Professor of Practice, Program Director, MS in Information Systems
307 Hinds Hall
Michael Fudge is a Professor of Practice in the School of Information Studies. His areas of study center around digital transformation and the impact of information technology on society. Michael’s emphasis is on how the systems, software, data and technical architectures contribute to the transformation of organizational models and processes which affect our everyday lives. These factors are observed through the lens of scalability, security, automation and ethical uses of the information collected by these systems.
Professor Fudge has a keen interest in the improvement of teaching and learning using information technology, data, data science, and AI. In 2021 he won the Meredith Teaching Excellence Award for his commitment to innovative teaching practices, and in 2022 was named the Jeffrey Katzer Professor of the year.
Professor Fudge believes that programming is a 21st century literacy skill which should be taught as part of the digital humanities. No discipline is immune from technology disruption; therefore, stakeholders need to understand these systems and keep a balanced perspective over their appropriate use. For programming, this implies understanding how to leverage technology to solve-domain specific information problems. The idea is for the student to be aware of the capabilities and limitations of technology through code and be able to think systematically.
As the Faculty advisor for the NEXIS (New Explorations in Information Sciences) Lab, Fudge mentors students as they design their own independent study projects. These projects explore, research, and experiment with impactful or emerging technologies like deep learning, artificial intelligence, virtual / augmented reality, Internet of things, cloud computing, and 3D printing – many subjects for which he also shares a passion. As a member of the Center for Emerging Network Technologies Lab (CENT), he studies the technology infrastructures necessary to support digital transformation such as hybrid clouds, Kubernetes, NoSQL, and Internet of things. The JupyterHub cluster Professor Fudge uses in his IST256 course is a byproduct of his research activity in CENT. Hundreds of students use the cluster annually to learn programming in Python.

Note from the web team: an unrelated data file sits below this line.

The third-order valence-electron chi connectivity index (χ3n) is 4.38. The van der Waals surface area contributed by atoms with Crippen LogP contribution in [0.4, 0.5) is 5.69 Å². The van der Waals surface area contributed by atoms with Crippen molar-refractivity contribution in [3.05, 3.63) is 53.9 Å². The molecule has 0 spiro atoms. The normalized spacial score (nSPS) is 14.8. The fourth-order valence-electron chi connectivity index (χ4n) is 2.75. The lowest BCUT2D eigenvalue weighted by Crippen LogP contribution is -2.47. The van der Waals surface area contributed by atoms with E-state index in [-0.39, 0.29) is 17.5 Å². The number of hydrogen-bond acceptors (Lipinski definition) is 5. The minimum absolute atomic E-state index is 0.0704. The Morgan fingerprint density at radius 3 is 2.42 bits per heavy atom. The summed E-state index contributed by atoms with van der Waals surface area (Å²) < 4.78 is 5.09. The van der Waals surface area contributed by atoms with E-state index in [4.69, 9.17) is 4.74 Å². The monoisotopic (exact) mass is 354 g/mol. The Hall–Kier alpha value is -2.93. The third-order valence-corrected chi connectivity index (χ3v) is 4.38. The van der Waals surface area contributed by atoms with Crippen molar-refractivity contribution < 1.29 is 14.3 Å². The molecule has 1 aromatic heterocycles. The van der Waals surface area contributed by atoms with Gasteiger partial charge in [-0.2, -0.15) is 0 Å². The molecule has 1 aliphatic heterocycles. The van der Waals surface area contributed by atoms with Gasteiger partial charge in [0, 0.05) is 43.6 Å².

In 1993, Fudge received his bachelor’s degree in Applied Mathematics and Computer Science from the State University of New York at Oswego. He completed his master’s degree in Information Management from the Syracuse University School of Information Studies in 2006. Michael brings into the classroom over 25 years of career experience, and 20 years of teaching experience. He has extensive depth of knowledge in databases/data warehouses, systems administration and software development. He teaches courses that compliment his expertise in Python programing, databases, data warehousing, NoSQL, and Cloud, and became an AWS Educate Cloud Ambassador in 2020.
Most recently, he finished a book titled, “Applied Database Management” where he shares his database design and SQL programming expertise. Michael is a one-third partner in his company, Apphammer. At present the company is using their expertise to simplify how websites are built and maintained, and discovered by search engines.
Michael enjoys giving technical talks. When he is not sharing his experience or discoveries in person, he is posting to YouTube! https://www.youtube.com/michaelfudge, where he has over 30 thousand followers. Professor Fudge gets outdoors. He enjoys hiking, skiing or kayaking with his wife, two sons, and dog, Luna when he needs a break from tinkering with the latest technologies.